The headline last week on TrojanInsider.com omitted some important details.
“USC highly interested in committed DB from Hawaii,” it read on the independent website that covers USC sports.
The “DB from Hawaii” meant Marist Liufau, a three-star recruit who signed a National Letter of Intent with Notre Dame on Dec. 19, the first day of the early signing period.
Scott Schrader’s post on Trojan Insider did not include a lot of details, but it indicated that USC wanted to poach Liufau from Notre Dame’s class and believed it could be possible because Liufau was on track for a “grayshirt” at ND.
“Notre Dame doesn’t have a spot for him in August; SC does,” Schrader wrote. “Today there are folks trying to make the flip happen if possible.”
Except, a flip is not currently possible. And Liufau is not certain to grayshirt, and ND could end up having room for him in 2019. In fact, it expects to.
According to the NCAA and NLI rules, other programs are prohibited from recruiting a prospect who has signed an NLI. Doing so would qualify as an NCAA violation.
The Irish expect Liufau to join the team in June. However, Liufau said last week that remains up in the air. With ND tight on scholarship numbers, backup plans have been discussed. That does not mean ND would be ready to describe Liufau as a potential grayshirt, the result of a program deferring the enrollment of a recruit until a later semester.
Grayshirting, in essence, delays enrollment until a scholarship becomes available. It allows programs to count players toward the following recruiting class all in the interest of meeting the NCAA scholarship limit of 85. The practice has not occurred at ND under head coach Brian Kelly.
“He signed a scholarship and we expect him to be a part of the Notre Dame family,” recruiting coordinator Brian Polian told ND Insider/South Bend Tribune last week.
A backup plan is in place for Liufau to delay his enrollment if joining in June can’t work. That plan was discussed with Liufau before he committed and signed with ND, though he did not disclose specifics.
“There has never been any gray area between Notre Dame and this family. None,” Polian said. “There has been nothing but transparency and honesty in his recruitment.”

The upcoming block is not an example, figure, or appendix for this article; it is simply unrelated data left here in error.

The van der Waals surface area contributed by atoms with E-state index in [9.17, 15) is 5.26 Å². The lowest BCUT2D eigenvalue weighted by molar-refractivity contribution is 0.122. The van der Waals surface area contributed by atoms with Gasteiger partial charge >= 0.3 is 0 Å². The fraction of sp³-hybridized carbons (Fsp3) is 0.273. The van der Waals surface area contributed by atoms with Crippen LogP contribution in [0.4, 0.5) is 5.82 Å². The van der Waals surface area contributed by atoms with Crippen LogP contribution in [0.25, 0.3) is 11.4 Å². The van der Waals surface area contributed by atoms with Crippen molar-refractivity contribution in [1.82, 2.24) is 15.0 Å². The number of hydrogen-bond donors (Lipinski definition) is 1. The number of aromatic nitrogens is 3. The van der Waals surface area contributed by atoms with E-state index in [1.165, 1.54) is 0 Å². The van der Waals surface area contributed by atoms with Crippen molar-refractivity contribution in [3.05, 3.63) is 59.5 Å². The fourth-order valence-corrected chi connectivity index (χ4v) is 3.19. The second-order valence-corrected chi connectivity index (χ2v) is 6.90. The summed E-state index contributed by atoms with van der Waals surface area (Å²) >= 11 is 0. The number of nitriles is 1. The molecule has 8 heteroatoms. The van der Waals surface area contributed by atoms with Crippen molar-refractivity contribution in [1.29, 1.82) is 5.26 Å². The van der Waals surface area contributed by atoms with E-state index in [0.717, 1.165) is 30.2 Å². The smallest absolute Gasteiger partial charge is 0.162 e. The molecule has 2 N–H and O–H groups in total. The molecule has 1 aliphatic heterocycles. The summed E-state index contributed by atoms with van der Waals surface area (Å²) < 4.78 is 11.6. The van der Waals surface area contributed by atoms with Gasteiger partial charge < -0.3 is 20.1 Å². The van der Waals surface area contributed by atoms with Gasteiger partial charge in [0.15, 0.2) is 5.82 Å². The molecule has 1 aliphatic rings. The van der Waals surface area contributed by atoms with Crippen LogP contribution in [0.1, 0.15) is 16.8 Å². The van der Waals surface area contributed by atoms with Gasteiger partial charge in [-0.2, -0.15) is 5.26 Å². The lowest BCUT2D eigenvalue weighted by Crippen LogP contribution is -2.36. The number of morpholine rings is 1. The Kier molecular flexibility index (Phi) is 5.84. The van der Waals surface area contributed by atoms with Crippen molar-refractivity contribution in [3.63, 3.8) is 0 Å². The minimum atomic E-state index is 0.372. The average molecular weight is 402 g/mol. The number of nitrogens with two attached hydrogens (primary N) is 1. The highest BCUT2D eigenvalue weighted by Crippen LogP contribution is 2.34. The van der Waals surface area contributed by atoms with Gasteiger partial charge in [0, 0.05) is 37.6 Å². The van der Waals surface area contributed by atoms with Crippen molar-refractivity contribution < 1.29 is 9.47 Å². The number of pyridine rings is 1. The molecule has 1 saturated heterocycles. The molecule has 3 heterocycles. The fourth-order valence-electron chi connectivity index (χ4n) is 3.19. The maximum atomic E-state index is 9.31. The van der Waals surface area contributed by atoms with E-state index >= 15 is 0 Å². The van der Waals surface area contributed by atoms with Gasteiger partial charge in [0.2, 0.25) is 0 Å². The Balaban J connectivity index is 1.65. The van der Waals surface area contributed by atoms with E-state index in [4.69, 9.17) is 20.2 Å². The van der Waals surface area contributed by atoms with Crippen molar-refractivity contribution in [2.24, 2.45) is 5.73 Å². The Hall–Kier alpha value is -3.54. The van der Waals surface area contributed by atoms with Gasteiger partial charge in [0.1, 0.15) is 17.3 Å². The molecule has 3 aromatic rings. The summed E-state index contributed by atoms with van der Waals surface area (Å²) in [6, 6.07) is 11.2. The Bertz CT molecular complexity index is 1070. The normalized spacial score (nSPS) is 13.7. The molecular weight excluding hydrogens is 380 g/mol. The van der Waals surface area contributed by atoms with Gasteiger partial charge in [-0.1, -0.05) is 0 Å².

Liufau, a 6-foot-2, 205-pounder, was among 21 players to sign an NLI with ND on Dec. 19. Ten of those players have already enrolled for the spring semester with the others expected to enroll in June.
Liufau will likely begin his Irish career as a rover before transitioning into buck linebacker. 247Sports ranks Liufau as the No. 31 outside linebacker in the 2019 class. Rivals tabs him as the No. 36 outside linebacker.
The addition of the December signees to the current roster bumps ND to 88 scholarship players. The Irish are hoping to add Concord (Calif.) De La Salle defensive end Isaiah Foskey and Carlsbad (Calif.) High linebacker Asa Turner on the Feb. 6 National Signing Day.
The Irish do not have to meet the NCAA’s 85-scholarship limit until the first day of fall classes. ND typically falls under the number. Last season they were right at 85, despite signing 27 players in the 2018 class.
Kelly’s philosophy in the last recruiting cycle shifted away from providing a comfortable cushion in the numbers game, which often played to ND’s disadvantage.
“We’ve been more aggressive this year with that,” Kelly said in December 2017 after announcing the addition of 20 players in the early signing period. “I never feel really comfortable with it. To be quite honest with you, but I’ve had to get over that.”
The National Letter of Intent website stipulates that a player could file for his NLI to be declared null and void. Filing goes through the university’s compliance office, and it can be for a variety of reasons, including delayed enrollment.
A recruit asked to delay his enrollment would be eligible to appeal, if he chooses, by the first day of fall-semester classes. Only after that could another school be involved in recruiting him.
“If the delayed enrollment is agreed upon by the signee and the signing institution, the NLI would remain binding,” said Susan Peal, the NCAA’s director of governance for the National Letter of Intent. “If the signee changes his mind later, he should then submit an NLI release request.”
Still, that would require a major change of heart for Liufau. USC was recruiting Liufau before ND pushed for him with the contingency conditions in place. He still chose the Irish.
“I don’t know much about it, but I just know that I’m going to be (at Notre Dame) for sure,” Liufau told ND Insider/SBT. “My decision is locked in, and I’m fully committed there.”